Children of Military Families Film Review

The following review of the film “Children of Military Families” was written by Chanity Creech from

I was recently contacted by Jenni O’Keefe from Professor Child about reviewing the company’s newest film release, Children of Military Families. I didn’t even hesitate to agree because this topic obviously has a special place in my heart.

My husband was deployed to Afghanistan for 12 months (May 2009 – May 2010), and during that year he missed our son’s 2nd year of life. Of course, there has been a countless amount of trainings and schools that he has been to since then to add to the time away from the kids. We know from experience that deployments and separations are hard. Really hard. A parent leaving for a long period of time is not something that you can easily explain or justify to your child/ren, no matter their age. Children are receptive of everything going on around them. Never underestimate how your child will cope because of their age. I’ll never forget one of the most heartbreaking moments I’ve ever experienced in my life was finding my son hiding under the kitchen table at my mom’s house crying for his daddy. He was only 1 year old. I can’t imagine the emotions that would come if we had to go through another deployment now that he is 5 and has a sister that is 1.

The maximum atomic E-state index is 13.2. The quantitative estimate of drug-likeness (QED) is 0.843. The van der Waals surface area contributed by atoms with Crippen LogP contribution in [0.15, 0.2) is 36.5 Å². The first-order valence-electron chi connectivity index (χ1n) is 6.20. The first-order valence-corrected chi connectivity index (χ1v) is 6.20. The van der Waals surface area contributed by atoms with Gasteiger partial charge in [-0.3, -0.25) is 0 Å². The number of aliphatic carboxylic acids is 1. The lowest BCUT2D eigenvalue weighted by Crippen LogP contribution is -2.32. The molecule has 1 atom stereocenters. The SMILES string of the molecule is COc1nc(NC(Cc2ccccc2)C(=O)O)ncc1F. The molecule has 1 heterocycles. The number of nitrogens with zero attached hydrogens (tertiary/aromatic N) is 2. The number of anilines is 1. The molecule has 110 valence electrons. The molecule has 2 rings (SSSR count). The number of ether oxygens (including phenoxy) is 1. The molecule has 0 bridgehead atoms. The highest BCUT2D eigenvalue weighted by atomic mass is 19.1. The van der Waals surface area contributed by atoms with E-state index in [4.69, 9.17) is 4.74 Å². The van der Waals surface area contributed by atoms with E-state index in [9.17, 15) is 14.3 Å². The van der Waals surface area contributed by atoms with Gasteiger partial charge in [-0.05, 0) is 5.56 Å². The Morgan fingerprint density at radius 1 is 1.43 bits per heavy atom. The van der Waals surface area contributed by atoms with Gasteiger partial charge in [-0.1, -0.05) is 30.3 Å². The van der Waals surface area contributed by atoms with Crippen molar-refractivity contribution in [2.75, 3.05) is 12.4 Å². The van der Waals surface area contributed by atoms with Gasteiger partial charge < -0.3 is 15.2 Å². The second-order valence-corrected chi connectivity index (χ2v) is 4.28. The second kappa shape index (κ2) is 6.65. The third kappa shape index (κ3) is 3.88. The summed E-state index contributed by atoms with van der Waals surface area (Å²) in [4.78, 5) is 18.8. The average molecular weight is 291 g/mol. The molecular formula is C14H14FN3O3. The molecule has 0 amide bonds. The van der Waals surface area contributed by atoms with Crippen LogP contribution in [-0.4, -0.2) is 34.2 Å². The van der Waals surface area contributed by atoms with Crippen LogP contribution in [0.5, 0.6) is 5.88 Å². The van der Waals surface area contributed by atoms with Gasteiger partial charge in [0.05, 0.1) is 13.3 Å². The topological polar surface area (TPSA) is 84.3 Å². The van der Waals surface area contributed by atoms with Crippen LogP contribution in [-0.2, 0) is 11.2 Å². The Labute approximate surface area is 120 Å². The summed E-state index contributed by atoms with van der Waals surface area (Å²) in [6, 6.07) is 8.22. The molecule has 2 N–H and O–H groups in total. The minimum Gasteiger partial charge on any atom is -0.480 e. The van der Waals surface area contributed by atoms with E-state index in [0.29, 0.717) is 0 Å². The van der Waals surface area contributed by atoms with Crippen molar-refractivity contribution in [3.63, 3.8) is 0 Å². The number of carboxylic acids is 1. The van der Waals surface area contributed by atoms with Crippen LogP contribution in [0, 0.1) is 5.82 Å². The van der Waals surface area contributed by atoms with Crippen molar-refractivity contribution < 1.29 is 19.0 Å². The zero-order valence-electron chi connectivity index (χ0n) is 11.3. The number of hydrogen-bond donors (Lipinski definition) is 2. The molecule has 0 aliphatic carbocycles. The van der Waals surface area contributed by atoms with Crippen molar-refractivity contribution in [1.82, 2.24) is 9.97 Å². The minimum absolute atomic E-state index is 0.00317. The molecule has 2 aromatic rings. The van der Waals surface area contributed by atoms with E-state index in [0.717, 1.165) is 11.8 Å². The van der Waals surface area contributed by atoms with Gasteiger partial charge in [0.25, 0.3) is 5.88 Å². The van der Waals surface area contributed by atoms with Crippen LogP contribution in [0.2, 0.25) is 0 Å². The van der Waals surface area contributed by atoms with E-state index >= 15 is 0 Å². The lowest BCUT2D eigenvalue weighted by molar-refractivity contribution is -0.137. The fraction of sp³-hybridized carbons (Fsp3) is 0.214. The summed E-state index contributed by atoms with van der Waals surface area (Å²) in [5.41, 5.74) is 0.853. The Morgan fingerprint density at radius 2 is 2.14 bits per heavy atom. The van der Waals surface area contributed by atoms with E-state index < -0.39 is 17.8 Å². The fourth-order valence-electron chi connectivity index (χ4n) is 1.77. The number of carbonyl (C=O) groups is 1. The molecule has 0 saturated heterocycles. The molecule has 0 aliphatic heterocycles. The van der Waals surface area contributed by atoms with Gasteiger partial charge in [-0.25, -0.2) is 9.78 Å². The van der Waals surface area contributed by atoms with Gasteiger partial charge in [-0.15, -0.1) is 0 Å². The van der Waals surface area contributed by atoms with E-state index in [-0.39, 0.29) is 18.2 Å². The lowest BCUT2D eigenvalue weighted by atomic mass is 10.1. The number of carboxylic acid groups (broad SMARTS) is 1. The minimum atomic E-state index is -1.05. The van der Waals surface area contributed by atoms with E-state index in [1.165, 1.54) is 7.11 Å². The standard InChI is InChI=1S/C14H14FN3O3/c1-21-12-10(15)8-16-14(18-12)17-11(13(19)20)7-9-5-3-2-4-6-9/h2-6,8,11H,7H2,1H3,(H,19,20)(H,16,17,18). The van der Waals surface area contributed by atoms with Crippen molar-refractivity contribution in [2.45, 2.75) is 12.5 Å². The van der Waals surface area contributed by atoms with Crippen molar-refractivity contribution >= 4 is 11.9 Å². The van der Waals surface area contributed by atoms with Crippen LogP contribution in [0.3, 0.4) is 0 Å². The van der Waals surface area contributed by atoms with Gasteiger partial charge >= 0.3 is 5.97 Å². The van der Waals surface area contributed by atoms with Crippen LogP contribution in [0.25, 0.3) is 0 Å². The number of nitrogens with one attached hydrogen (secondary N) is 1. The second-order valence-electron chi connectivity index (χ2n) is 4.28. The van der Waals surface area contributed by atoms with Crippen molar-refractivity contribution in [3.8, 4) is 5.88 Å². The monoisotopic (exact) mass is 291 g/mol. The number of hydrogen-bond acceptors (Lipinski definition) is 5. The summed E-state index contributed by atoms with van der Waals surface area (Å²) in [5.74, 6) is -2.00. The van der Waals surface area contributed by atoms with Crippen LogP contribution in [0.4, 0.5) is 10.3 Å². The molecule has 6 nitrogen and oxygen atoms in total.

I would have loved to have a resource like this when we went through deployment. (Even though my son was much younger at the time than the children in the film, I think it would have been beneficial to me as a parent.) I would recommend it to any family that is currently going through deployment or that will be going through one in the near future. Actually, if you’re a military family period – just watch it. We don’t plan deployments so this film could be helpful to anyone at anytime. The approach that Professor Child takes is amazing. Who better to tell you about the emotions and fears of children going through deployment than children themselves?

I really enjoyed listening to the children answer different questions in the only way that children know how, candidly and vulnerably. It made me emotional to hear some of the quotes from the children, because all I could think about was how many kids actually feel this way but never share their emotions with anyone?

One child says, “I really want people to know and feel the pain and, like, suffering that you have to go to and the sadness and everything. I would pretty much say that it is very hard and it can hurt inside.”

Another says, “The number one worry going all through out our family is – is he going to get hurt? Is he going to die?”

When asked to give advice to other children one child says, “The advice that I would give to other kids is they’ll be back sooner than you think and it’s okay to cry.”

I truly feel like there would be nothing more comforting to a child than hearing another child say aloud what he/she is feeling and may be too scared or ashamed to talk about. This film goes through the good and the bad and will leave your child filled with hope. There will never be an easy fix when it comes to dealing with children and deployments, but as an Army wife and mother of 2 – I can guarantee that this will be a resource that we use for the future.

The complete review can be read at:

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